Coconut Oil: A healthy new valentine

Coconut Oil: A healthy new valentine

“The joys of being a foodie range from growing food, cooking, eating, feeding, and talking/writing about it. Every bit just as fun. From the coastal regions of Southern India, and Sri Lanka to the far east, read about how integral the coconut is to all our cultures and cuisines. Find out why coconut oil had a bad rep in the 70s and 80s, and why the debate continues. And try out the recipe I add at the end of each post.” –Sujatha

Coconut oil is extracted from the meat of mature coconuts harvested from the coconut palm. It has various applications, as a cooking medium, in medicinal preparations, as a massage oil and a base in cosmetics, and more. It is slow to oxidize, and hence doesn’t become rancid for a long time.

Daana’s Coconut Oil:

Our coconut oil comes from Vasanthkumar’s family owned organic farm in Mysore, India. They grow rice and lentils intercropped with vegetables and spices. The coconuts are harvested, split apart and dried, thus yielding the “copra”.

The copra is then chopped up and crushed in a rotary press, which yields the “cold-pressed” coconut oil. The oil is made in Anand and Priya’s rotary press in Mysore, where they make cold pressed coconut, groundnut, sesame and sunflower oils.

Rotary Cold Press extraction, using a “kachi ghani”

The oil is extracted from the first press, and hence is also called Virgin Coconut oil. This process uses an electric form of the traditional Indian wooden press, called the “kachi ghani” to make the oil.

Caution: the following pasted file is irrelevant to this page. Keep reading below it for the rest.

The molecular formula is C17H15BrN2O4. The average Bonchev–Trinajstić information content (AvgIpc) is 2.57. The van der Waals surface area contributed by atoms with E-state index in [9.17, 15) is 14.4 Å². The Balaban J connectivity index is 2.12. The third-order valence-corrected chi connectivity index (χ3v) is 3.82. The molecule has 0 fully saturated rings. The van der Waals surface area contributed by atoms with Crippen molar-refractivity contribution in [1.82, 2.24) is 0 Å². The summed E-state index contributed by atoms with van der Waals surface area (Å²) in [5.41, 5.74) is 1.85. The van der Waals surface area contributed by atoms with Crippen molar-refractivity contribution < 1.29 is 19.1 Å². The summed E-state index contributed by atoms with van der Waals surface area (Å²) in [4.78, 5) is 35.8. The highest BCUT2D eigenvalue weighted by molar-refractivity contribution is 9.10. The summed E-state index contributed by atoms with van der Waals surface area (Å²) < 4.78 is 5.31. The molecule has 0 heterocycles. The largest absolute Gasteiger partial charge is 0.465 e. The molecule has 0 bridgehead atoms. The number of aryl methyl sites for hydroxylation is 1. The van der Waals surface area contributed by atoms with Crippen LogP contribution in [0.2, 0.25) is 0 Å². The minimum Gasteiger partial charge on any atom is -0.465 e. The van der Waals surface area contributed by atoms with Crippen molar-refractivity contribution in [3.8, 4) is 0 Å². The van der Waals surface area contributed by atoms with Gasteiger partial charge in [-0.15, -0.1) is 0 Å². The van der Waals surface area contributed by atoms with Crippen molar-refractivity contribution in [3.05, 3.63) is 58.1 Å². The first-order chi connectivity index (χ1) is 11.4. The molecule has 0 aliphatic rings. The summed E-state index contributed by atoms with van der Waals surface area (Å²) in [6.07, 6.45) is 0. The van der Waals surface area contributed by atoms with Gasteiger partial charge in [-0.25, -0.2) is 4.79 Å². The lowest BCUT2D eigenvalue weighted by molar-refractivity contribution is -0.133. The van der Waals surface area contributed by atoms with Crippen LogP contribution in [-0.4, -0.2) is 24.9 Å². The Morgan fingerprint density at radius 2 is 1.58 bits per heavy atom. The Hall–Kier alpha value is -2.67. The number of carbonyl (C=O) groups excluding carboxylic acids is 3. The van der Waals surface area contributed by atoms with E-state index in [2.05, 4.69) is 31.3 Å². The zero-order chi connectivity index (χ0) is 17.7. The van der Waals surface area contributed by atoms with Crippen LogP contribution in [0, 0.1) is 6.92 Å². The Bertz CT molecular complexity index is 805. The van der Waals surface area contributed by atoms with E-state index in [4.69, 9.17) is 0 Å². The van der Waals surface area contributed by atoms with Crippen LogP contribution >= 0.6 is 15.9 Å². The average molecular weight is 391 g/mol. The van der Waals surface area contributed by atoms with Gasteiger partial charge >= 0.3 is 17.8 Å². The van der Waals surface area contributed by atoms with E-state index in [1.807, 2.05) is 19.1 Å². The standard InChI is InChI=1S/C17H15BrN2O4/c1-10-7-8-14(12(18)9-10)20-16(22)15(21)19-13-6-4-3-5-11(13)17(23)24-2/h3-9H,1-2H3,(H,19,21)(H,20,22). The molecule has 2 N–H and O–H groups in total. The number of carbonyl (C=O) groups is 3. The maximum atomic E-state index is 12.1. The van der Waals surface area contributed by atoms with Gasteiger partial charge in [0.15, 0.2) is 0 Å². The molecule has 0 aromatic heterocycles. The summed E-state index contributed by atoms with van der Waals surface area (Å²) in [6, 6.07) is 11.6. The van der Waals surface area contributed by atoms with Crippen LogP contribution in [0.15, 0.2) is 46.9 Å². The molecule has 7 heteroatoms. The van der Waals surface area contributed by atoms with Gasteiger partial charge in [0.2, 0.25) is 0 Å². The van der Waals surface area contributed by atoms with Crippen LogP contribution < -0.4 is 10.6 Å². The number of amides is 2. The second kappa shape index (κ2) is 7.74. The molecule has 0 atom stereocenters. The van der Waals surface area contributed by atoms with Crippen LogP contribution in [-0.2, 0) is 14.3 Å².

In contrast, manufacturing of “refined” oils includes heating the mixture to very high temperatures, and using industrial solvents to extract maximum oil. This results in the breakdown of the chemicals in the oil, thus making it unhealthy. The presence of unnecessary chemicals makes it unhealthy as well. Read this article to understand why refined oils are a bad idea.

In the United States, you can buy our coconut oil from

In India, you can buy it on, or BigBasket.

Busting coconut oil myths:

There are several articles that discourage their readers from consuming coconut oil. This started in the west in the mid-80s when people were concerned that saturated fats can raise cholesterol levels, and hence exposure to heart disease. This stemmed from articles from the American Heart Association (AHA) which stated that all saturated fats raise total cholesterol and therefore, increase the risk of heart disease.

However, numerous studies by clinical practitioners, researchers, with input from public health data from communities all over the world, nutritionists, naturopaths, vaidyas and doctors incorporating alternative healing systems have shown that coconut oil is a good fat to use. Here is information from multiple doctors and researchers that counter these myths, with clinical research. Read more..

Fortunately, good sense prevailed in the long run thanks to so many folks fighting the good fight against propaganda and ignorance. Coconut oil is making a come back into the Indian kitchen, as well as into the western world, where it is establishing itself as a baking medium.

Coconut oil is a staple food in many parts of the world. In fact, populations that use coconut oil as their primary source of fat have the lowest rates of heart disease in the world.  You can travel to Thailand, the Caribbean, parts of Brazil, countries in Africa, and the vast southern half of India and find this oil on center stage when it comes to delicious and healthy cuisine. Along with this taste and versatility as a cooking medium, they also enjoy long life expectancies, and excellent hair and skin health.

History of Coconuts: